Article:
As I sit here writing this, with our son learning how to make popping noises by sucking his tongue, the trees outside are coated in sticky white snow and the chickens can’t remember what they did in this stuff two weeks ago. I cringe thinking of all the gardens that I saw started during our warm spell — apparently some people forgot that we live in New England. I can only hope that they left themselves enough seed and desire to replant after the first full moon in May, when the danger of all frost is gone. Its sad to see people become disenchanted with gardening due to a simple mistake.
Things are starting to ease into the frenzy that is spring planting season around here. Tomato, broccoli, onions, and green pepper seedlings have all been planted. So far we’ve had great success with the broccoli and tomatoes. The onions and peppers, not so much. If all else fails, I’ll buy onions at the market and pepper seedlings from a local greenhouse again. Here’s hoping I can finally get the lettuce going this weekend.
In all reality, it won’t be that long before we see these little shoots showing up once more.
So before anyone thinks that we just don’t exist any more, I figured I would write up a quick little update.
While I haven’t had much time for crafts in between getting used to being a homesteader while growing a homesteader, I did get a car-seat blanket made for cousins of ours that just had their first child. I also have one slipper for myself 99% done and a scarf over half done. I also found time to experiment with making home-made fire starters.
Most mornings, and other times that the stove dies, we use a few pieces of kindling and a couple handfuls of shavings to light it off. Thus wouldn’t be such an issue if the shavings didn’t tend to go all over throughout the week. In between us dragging them around on our socks, the cat playing with them, and the dog rolling in them, it makes a mess. A while ago Joe ordered some fire-starters for us to try. Turns out they were simply a bunch of shavings packed in with melted wax. I figured that was easy enough to make, and sure enough, I was right. By melting wax in a ceramic container on top of the wood stove and pouring it over shavings packed in egg cartons, I was able to successfully make fire-starters of the same caliber of those that we had tried out. The plus side is that each cardboard egg crate creates six of these useful little buggers.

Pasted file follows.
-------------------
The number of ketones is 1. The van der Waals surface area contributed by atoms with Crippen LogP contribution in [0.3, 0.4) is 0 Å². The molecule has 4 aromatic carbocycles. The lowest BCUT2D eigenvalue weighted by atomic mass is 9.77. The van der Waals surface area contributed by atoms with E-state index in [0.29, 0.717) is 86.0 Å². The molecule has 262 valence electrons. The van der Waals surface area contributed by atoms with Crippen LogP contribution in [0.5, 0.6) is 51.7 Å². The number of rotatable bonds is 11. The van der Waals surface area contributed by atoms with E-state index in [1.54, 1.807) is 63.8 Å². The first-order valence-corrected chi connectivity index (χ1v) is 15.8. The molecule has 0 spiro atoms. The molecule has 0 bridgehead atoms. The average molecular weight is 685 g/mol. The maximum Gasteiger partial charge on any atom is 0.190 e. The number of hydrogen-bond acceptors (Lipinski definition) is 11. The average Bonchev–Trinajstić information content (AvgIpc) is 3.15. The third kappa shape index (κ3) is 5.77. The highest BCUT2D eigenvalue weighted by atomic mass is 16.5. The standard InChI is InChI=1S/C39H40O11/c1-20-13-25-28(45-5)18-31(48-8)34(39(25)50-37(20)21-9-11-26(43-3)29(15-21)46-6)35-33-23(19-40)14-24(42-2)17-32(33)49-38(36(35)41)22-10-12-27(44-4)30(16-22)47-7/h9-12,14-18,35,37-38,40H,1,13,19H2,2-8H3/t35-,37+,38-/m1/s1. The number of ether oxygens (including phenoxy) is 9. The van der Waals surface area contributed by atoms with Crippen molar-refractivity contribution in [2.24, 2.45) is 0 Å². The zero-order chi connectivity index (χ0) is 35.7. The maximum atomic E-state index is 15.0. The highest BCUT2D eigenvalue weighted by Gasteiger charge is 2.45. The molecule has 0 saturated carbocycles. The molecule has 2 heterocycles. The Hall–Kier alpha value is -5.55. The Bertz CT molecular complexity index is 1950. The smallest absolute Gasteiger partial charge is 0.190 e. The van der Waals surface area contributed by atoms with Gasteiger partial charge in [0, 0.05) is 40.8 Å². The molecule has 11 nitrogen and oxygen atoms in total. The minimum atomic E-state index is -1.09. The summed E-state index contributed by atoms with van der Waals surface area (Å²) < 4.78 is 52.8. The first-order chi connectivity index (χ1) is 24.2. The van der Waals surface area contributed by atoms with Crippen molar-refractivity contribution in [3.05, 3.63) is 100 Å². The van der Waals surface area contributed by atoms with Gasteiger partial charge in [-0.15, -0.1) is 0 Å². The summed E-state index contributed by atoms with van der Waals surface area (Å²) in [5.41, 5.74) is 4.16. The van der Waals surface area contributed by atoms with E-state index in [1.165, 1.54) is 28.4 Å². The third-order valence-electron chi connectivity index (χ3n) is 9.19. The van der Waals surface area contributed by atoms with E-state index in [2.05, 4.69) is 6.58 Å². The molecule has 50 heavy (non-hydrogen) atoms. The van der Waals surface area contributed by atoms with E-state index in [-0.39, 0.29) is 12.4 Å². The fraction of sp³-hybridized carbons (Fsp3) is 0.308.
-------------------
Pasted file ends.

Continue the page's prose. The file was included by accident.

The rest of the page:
In other news, the Maine fair dates have been updated for the 2012 season and there will be a new gardening page started today, even though last year’s somehow got skipped.
Companion planting is a very natural concept. If you look out in the wild, you never see one form of plant by its lonesome. Daisies, black-eyed susans, clover, and buttercups amongst others interweave into these communities of flowers. Maples, ash, willow, and pine mingle through the woods, rarely sanding aloof from one another. The plants that you do see by themselves look alone, deprived, and normally have a harder go at it than those mixed into a society of flora and fauna. Companion planting takes this idea that plants should not be segregated from one another and works towards growing plants with one another in a helpful, semi-self-sustainable type of gardening.
We’ve decided to take this route with our gardening plans this year.
Posted in Garden
Tagged beans, companion planting, corn, DIY, food, frugal, Garden, gardening, lettuce, peas, peppers, planting, potato, three sisters garden